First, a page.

Let the Little Children Come To Me

Then children were brought to him that he might lay his hands on them and pray. The disciples rebuked the people, but Jesus said, “Let the little children come to me and do not hinder them, for to such belongs the kingdom of heaven.” And he laid his hands on them and went away. (Matthew 19:13-15) 


Jesus loves the little children,
all the children of the world,
red and yellow black and white,
they are precious in His eyes,
Jesus loves the little children of the world.

These lyrics of this song Kikuyu, my mother tongue, were taught to me when I was under 5 years. I have a feeling that the disciples of Jesus did not get anyone to teach them this song in Aramaic or Greek, otherwise they would not have so vehemently denied little children to see the Lord Jesus.

In the Gospel according to St. Matthew we are told that some adults (I assume it must have been mothers) brought children to Jesus for two specific reasons:
1. That He (Jesus) might lay hands on the children
2. That He (Jesus) might pray for them

One of my children’s highlight in the Anglican Church is when the Priest lays his hands on them as we kneel together and prays for them. They love it! And if the priest missed their tiny heads, they will either remind him (loudly and hilariously so) or quickly move the end of the kneeler and wait for the priest to bless them.

Unfortunately or the children spoken of here instead of gaining straight through access to Jesus, they found quite the ‘gatekeeping’ bunch of disciples who felt that it was their utmost duty and obligation to keep away such little humans from their important Teacher. The Bible says that the disciples ‘rebuked’ this adults (again I am assuming that is must have been mothers) for daring to even think, let alone act on the same thoughts, that Jesus would have time for them and their little children.

Let’s marinate on that ‘rebuke’ for a minute, shall we? According to Strongs NT 2008 the idea here is ‘to admonish or charge sharply’, ‘to censure severely’, ‘to forbid.’ This would mean that the disciples were definitely not whispering. This was a loud admonishing and most likely must have including some pushing and shoving. But you have clearly the ‘gatekeeping’ disciples of Jesus were no match for the determined children bringing adults (once again I am assuming mothers). Jesus seems to have been drawn to the ongoing ‘fracas’ and He intervenes by saying:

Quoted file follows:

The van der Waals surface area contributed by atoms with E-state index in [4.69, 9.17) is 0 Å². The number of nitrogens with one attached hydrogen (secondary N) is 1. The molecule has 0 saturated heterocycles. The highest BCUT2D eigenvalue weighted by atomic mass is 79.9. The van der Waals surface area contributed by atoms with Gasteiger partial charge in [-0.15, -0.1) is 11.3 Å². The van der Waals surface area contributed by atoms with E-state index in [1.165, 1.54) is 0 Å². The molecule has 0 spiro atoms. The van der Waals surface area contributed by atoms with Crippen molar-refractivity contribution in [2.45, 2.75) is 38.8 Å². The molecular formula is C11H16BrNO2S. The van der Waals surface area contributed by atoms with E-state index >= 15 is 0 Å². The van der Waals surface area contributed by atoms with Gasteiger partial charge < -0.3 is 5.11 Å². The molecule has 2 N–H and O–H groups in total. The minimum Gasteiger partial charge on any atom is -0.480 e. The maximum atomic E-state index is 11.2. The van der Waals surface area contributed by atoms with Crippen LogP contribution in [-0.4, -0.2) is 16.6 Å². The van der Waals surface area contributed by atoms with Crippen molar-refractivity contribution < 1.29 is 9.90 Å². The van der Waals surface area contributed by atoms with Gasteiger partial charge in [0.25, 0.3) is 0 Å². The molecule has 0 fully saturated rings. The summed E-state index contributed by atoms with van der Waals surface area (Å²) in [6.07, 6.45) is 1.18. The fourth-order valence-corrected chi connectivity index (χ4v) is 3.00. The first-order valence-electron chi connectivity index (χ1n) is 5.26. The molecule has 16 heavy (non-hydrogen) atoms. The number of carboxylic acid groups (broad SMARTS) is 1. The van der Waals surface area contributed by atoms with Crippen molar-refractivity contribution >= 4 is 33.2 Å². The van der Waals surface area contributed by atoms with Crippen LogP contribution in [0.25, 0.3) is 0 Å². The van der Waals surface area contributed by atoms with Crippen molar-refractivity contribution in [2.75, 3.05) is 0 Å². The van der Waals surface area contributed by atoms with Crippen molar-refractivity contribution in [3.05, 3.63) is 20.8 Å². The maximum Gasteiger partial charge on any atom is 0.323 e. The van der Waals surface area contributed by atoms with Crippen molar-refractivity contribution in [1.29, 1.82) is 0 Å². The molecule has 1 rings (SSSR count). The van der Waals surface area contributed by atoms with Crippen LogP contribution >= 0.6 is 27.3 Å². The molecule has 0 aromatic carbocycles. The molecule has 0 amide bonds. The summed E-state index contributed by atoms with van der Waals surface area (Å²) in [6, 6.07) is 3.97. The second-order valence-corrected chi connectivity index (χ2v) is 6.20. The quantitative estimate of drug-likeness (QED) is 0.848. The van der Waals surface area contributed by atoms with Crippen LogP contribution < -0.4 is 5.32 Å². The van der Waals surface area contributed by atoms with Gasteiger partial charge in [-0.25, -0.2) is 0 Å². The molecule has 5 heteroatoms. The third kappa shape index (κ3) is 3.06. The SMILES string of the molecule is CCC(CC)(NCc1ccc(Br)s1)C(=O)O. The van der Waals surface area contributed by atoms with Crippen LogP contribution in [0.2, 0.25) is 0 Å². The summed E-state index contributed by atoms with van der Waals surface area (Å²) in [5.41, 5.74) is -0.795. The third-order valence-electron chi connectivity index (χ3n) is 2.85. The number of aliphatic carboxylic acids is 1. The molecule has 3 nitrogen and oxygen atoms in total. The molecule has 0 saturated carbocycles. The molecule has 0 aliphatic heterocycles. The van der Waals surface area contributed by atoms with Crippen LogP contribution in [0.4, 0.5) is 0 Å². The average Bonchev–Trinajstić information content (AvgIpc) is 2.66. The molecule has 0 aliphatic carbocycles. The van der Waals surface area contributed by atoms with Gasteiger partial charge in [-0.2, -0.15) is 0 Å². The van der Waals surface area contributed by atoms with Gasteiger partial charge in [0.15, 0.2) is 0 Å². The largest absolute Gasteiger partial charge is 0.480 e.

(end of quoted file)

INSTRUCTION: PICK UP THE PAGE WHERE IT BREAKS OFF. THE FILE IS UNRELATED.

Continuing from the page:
“Let the little children come to me and do not hinder them, for to such belongs the kingdom of heaven.” 

Jaws dropped!

Pin drop silence!

Say whaaaaat!!!!!

Jesus says three things:
1. Let the little children come to me
2. Do not hinder them
3. For to such belongs the kingdom of heaven

And because the little children and their accompanying adults (once again I am assuming it was mothers) were a focused lot as soon as they got what they came for, laying on of hands and prayers, they left.

Let’s backtrack to Jesus small small, shall we?

1. Let the little children come to me

The children wanted to come to Jesus. And clearly Jesus wanted them to come to Him. So He said, let the little children come to me. I can picture our Lord speaking calmly and quietening what would have been an escalating situation by now, and granting the children their desire.

This is such a clear instruction, let them come, Lord knows why we have all complicated it. Why we have induced our own subjective ideas into what Jesus might have meant? What ages of children he was referring to? To what extent they were to come to Him? And the list is endless!

2. Do not hinder them

Many of us just like the disciples have made ourselves ‘gatekeepers’ of Jesus. We have made it our lifelong mission to keep away anyone we deem unworthy to be in the presence of our Saviour in our words and actions. We will not hesitate to push, shove, rebuke, reprimand and shout to keep the ‘unwanted’ in our list from Jesus. Unfortunately for most of us, just like in the case of the disciples of Jesus, children are on top of our ‘unwanted’ people list.

  • But why do we feel so entitled to Jesus?
  • Why do we feel that children are a disturbance to Jesus?